Publication Date: September 1st, 2015
Publisher: Atria Books
The Mistresses of Versailles Trilogy (Book One)
Carefully researched and ornately detailed, The Sisters of Versailles is the first book in an exciting new historical fiction trilogy about King Louis XV, France’s most “well-beloved” monarch, and the women who shared his heart and his bed.
The Sisters of Versailles centers on the (relatively, at least for the genre) overlooked period of early 18th century France. The French Revolution and Marie Antoinette have been extensively written about; it’s time for fans of that time period to step further back in time and to explore the reign of Louis XV (1715 – 1774) a time of increasing social turbulence and change that sets the stage neatly for the Revolution that follows.
Goodness, but sisters are a thing to fear.
Set against the lavish backdrop of the French Court in the early years of the 18th century, The Sisters of Versailles is the extraordinary tale of the five Nesle sisters—Louise, Pauline, Diane, Hortense, and Marie-Anne—four of whom became mistresses to King Louis XV. Their scandalous story is stranger than fiction but true in every shocking, amusing, and heartbreaking detail.
Court intriguers are beginning to sense that young King Louis XV, after seven years of marriage, is tiring of his Polish wife. The race is on to find a mistress for the royal bed as various factions put their best foot—and women—forward. The King’s scheming ministers push Louise, the eldest of the aristocratic Nesle sisters, into the arms of the King. Over the following decade, the four sisters—sweet, naïve Louise; ambitious Pauline; complacent Diane, and cunning Marie Anne—will conspire, betray, suffer, and triumph in a desperate fight for both love and power.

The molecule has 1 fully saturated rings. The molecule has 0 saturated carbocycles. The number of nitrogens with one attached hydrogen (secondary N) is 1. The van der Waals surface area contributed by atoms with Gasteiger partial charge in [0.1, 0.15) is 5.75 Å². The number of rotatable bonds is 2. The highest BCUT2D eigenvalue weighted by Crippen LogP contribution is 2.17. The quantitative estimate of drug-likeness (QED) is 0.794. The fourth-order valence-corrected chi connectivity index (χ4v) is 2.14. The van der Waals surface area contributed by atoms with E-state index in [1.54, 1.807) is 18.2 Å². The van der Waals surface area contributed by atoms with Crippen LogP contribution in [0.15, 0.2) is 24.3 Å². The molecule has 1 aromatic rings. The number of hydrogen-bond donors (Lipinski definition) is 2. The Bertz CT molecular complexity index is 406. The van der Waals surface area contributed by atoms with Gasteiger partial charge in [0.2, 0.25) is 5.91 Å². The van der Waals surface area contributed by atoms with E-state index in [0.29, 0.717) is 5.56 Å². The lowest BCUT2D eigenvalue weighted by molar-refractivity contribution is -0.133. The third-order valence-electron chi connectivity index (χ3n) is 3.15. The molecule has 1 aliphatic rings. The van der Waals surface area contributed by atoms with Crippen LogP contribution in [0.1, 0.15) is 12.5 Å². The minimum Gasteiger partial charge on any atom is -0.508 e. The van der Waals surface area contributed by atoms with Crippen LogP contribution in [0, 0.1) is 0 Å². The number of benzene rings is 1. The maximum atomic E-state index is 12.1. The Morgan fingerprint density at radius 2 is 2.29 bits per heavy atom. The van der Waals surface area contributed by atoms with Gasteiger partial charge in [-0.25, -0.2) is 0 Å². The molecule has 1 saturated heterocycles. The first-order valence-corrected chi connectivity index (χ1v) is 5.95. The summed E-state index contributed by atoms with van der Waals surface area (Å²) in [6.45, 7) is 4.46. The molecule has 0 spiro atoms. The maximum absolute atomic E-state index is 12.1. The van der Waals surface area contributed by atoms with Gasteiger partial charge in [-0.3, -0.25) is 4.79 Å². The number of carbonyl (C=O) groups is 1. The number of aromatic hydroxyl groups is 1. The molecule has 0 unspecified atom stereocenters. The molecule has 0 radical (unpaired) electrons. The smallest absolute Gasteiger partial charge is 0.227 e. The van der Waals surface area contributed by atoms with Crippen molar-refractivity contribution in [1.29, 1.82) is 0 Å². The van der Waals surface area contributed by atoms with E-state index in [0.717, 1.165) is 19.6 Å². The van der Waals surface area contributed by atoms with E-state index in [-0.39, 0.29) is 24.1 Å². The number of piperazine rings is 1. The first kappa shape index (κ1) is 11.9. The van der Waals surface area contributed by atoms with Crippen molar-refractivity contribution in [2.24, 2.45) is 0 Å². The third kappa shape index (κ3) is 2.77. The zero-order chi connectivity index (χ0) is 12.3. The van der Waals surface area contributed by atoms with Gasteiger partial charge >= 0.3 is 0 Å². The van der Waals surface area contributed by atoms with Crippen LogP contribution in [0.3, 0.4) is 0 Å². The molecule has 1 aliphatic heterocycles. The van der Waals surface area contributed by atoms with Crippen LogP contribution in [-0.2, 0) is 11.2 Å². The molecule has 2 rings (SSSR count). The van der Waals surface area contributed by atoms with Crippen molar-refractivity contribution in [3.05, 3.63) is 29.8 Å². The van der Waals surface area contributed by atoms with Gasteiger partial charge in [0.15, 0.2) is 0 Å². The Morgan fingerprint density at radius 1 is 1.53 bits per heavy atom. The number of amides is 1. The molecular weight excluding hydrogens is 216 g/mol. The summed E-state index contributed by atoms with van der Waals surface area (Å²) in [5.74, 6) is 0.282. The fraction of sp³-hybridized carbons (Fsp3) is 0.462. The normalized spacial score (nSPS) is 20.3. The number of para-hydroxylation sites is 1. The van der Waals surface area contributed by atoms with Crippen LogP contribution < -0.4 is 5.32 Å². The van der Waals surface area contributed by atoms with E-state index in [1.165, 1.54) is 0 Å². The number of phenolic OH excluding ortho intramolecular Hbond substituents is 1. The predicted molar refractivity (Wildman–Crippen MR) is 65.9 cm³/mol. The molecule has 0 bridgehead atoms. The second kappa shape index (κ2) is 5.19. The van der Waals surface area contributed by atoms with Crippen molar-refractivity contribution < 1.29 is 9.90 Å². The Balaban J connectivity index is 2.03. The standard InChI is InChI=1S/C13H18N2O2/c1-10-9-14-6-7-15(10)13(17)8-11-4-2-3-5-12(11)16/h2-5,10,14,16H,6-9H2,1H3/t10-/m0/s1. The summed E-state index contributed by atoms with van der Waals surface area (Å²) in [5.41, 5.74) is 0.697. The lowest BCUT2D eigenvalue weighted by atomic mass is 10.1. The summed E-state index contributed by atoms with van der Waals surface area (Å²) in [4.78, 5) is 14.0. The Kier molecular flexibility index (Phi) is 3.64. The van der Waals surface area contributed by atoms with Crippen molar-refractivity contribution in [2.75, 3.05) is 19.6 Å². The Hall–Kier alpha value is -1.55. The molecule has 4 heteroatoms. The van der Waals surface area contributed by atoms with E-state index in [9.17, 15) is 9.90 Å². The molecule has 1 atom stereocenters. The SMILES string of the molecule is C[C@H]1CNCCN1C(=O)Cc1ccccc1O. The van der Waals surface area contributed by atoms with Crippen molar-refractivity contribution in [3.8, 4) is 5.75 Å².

In the tradition of The Other Boleyn Girl, The Sisters of Versailles is a clever, intelligent, and absorbing novel that historical fiction fans will devour. Telling the story of a group of women never before written about in English, Sally Christie’s stunning debut is a complex exploration of power and sisterhood—of the admiration, competition, and even hatred that can coexist within a family when the stakes are high enough.
What Did I Think About the Story?
I have to admit up front that I haven't read very extensively about French history. British history has always been my favorite and with the exception of books centered around Marie Antoinette and/or The French Revolution I haven't had that many novels set in France cross my path. This being said I was delighted when I saw TLC Book Tours would be doing a blog tour for The Sisters of Versailles. How could I NOT want to read a novel that promises to be a well researched peek into the scandalous court of King Louis XV, something I knew so little about? Decadence, intrigue and plotting sisters...I'm all in! I'm happy to say that the synopsis lived up to it's promises and thoroughly immersed me in the plotting, grasping and sometimes devastating world of the Nesle sisters and their time at court.